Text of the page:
Sarah Montague, Senior Producer, Selected Shorts
Sarah Montague is in her seventeenth year as producer of the fiction series Selected Shorts for WNYC.
Just for the record, the man who wrote, “April is the cruelest month” — this was before April was “National Poetry Month” — T.S. Eliot, was then a bank clerk. Chaucer was a civil servant and Wallace Stevens was an insurance executive.
So there is nothing remarkable about Mayor Michael Bloomberg’s foray into verse in honor of the 10th anniversary of Poem in Your Pocket Day, which took place on Thursday. What comes as a refreshing surprise, however, is the dexterity and wit of his efforts.
Writing poetry as an amateur is akin to speaking in public — something at which the Mayor has improved during his tenure. Fatal to the novice speaker is the belief that it’s best to “just wing it.” Fatal to the one-time poet is the murky embrace of “free verse.” As any professional writer of poetry can tell you, “free” verse is actually governed by a lot of laws, most of them traduced by the meandering musings of the novice.
Mayor Bloomberg, on the other hand, for his poem, “50.5 Million Can’t Be Wrong,” has sensibly chosen, for the most part, to fit his lively and affectionate observations about New York City into a classic AABB rhyming structure, as in:
Where best to celebrate this whole affair?
The Crossroads of the World – Times Square
Historic site of many a saga
And on New Year’s Eve… one Gaga
I assume that the Mayor has his suits made to measure and a good rhyme scheme is the literary equivalent of bespoke tailoring: it holds your ideas in place and guides the listener easily to both meaning and lyric flow.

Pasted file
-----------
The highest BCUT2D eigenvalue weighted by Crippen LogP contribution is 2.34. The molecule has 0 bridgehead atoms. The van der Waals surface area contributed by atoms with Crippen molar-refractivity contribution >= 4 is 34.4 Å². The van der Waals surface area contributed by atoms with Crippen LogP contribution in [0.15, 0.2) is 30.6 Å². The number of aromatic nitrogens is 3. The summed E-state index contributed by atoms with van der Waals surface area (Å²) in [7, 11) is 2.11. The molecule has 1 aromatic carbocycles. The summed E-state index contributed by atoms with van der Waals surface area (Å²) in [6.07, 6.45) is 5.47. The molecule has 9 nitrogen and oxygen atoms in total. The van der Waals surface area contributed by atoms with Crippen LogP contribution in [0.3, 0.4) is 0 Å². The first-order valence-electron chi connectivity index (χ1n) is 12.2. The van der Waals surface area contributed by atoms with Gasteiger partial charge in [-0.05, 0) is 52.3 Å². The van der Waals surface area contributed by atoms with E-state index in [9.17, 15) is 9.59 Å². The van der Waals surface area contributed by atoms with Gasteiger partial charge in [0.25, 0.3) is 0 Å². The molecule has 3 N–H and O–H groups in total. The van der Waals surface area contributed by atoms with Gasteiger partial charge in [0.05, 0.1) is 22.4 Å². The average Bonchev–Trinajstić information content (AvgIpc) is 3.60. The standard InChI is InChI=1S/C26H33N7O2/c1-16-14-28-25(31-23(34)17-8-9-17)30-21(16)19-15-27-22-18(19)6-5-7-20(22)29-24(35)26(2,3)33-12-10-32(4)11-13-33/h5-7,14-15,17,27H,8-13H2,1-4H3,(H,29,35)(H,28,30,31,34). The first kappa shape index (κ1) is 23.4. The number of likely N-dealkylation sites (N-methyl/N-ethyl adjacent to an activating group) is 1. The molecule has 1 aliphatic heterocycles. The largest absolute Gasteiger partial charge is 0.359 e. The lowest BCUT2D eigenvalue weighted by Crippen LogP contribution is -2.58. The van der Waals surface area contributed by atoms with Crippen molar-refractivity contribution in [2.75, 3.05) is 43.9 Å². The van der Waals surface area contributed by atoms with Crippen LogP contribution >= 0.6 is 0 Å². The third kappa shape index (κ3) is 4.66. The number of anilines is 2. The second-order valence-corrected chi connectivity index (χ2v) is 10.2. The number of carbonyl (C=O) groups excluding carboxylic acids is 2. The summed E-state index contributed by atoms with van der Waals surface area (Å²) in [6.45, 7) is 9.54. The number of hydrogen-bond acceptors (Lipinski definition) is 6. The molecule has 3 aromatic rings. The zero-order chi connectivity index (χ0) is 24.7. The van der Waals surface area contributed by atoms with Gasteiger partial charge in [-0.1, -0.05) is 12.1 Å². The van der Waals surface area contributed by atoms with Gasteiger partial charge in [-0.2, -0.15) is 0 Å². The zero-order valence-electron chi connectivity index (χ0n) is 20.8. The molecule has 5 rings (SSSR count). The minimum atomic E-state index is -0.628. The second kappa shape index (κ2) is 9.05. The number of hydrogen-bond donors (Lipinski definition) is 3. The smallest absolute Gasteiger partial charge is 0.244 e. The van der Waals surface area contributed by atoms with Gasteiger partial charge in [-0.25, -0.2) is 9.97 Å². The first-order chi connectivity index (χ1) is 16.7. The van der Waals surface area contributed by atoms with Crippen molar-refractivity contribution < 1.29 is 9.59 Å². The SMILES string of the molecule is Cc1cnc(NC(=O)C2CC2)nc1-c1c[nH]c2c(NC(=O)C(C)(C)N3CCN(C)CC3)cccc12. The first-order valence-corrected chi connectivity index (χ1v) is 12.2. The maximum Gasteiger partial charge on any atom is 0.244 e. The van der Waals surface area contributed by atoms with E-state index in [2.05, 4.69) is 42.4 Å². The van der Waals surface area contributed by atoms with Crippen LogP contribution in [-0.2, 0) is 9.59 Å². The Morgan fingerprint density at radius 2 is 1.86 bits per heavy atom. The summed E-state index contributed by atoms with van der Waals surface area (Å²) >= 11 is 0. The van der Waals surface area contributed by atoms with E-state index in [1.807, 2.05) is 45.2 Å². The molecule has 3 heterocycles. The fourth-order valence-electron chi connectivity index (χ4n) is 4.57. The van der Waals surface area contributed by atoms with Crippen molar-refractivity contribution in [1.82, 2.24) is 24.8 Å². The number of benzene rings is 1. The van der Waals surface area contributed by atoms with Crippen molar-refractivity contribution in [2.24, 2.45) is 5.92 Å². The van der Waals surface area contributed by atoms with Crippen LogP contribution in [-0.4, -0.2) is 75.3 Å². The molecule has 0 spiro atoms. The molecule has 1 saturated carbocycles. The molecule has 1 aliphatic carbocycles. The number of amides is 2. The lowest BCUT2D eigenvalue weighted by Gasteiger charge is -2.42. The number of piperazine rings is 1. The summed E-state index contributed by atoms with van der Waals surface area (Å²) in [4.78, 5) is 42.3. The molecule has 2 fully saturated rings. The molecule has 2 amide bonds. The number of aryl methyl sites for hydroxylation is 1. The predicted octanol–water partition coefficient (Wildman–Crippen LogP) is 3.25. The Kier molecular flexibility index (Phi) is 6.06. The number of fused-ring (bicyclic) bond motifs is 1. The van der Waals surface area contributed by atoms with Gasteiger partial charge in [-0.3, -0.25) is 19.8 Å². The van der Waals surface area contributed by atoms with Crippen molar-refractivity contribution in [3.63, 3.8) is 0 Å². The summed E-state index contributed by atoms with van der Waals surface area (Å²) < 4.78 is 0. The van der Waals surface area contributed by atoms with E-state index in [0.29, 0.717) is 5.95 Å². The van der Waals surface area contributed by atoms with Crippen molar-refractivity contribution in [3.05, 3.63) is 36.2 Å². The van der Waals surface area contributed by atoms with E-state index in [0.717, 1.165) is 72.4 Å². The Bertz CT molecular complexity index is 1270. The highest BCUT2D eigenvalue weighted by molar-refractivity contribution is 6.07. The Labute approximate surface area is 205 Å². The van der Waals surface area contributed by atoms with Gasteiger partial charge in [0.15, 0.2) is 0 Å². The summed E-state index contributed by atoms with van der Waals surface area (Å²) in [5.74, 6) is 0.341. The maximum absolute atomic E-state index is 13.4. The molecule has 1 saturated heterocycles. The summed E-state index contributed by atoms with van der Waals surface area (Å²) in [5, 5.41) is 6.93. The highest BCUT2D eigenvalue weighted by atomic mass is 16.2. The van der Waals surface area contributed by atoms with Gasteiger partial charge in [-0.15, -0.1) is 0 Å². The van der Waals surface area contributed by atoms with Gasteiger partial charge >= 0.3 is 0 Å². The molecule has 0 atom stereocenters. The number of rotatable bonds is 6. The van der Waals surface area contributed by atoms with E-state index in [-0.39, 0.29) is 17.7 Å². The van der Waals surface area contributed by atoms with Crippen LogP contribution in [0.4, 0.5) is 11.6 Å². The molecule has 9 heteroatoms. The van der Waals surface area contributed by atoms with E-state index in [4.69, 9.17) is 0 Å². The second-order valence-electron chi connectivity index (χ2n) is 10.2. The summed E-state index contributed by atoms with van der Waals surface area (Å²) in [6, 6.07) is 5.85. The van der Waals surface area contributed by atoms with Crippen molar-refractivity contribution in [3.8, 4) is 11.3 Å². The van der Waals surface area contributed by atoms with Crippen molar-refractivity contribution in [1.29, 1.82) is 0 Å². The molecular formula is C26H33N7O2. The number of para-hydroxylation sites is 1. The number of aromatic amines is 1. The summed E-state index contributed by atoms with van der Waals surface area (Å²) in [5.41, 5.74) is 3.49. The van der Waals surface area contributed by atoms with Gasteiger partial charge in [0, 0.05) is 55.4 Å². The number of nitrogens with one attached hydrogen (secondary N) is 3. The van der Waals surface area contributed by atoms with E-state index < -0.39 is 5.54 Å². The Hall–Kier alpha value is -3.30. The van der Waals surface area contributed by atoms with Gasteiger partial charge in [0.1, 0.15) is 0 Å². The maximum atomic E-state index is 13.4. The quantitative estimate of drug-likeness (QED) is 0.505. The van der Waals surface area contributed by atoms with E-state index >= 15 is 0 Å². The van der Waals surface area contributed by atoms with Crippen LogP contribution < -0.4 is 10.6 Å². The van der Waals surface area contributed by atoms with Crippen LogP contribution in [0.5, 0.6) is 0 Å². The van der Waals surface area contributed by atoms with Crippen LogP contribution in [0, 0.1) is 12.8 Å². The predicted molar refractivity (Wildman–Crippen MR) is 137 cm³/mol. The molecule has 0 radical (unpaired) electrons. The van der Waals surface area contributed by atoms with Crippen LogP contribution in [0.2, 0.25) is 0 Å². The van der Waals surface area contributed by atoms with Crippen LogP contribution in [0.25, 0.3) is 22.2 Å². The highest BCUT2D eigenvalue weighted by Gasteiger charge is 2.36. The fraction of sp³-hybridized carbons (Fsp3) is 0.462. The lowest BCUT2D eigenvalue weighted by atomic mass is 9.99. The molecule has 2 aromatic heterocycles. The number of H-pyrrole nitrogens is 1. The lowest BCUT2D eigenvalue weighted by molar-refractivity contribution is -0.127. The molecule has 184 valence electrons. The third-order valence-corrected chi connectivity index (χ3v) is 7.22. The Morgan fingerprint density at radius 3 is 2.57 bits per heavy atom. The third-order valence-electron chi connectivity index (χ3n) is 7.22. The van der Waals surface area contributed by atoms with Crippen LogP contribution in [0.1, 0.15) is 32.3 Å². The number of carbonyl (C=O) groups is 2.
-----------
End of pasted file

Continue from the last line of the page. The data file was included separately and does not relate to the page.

The Mayor’s poem does occasionally exhibit a common flaw in rhymed verse — the temptation to try to push too many iambs, trochees, spondees, anapests and dactyls (stressed and unstressed syllables to you) into a line to make the rhyme work, as in
Wanting to see all they’ve anticipated
Just follow directions – it’s not complicated
However, this line is followed by a charming sequence of internal rhymes linking popular city venues with their modes of transport:
Bronx Zoo? (Take the 5 or the 2)
Rockefeller Center? (Walk 6 blocks, then enter)
Empire State? (Bus to Fifth, then go straight)
Ferry to Staten? (At the tip of Manhattan)
Unisphere in Queens? (Get there via several means)
NY Aquarium? (Too far for kids to walk. Just carry ‘em)
“Mamma Mia”? (Right behind you. See ya.)
This also pleasingly sustains the poem’s overall theme. It begins by hailing a potential visitor to the city -- “Hey there, fella! Lady, hey!” -- and then invites him or her to sample the city’s many delights. (Missing, however, are stanzas warning against pickpockets and gypsy cabs.)
The itinerant poet Vachel Lindsay used to sell sheets of his verse on the street for 25 cents. Judging by this effort, if Mayor Bloomberg, whose net worth is an estimated $22 billion, chose to do the same, I’d snap up a copy in a New York minute.
New York City does not have an official poet laureate -- although there is a youth poet laureate, Ishmael Islam, this year -- but if we did, we could do worse than look to our own Mayor. Perhaps we can now paraphrase the famous Dorothy Parker (AABB) ditty:
If with the literate I am
Impelled to try an epigram
I never seek to take the credit;
We all assume that Bloomberg said it.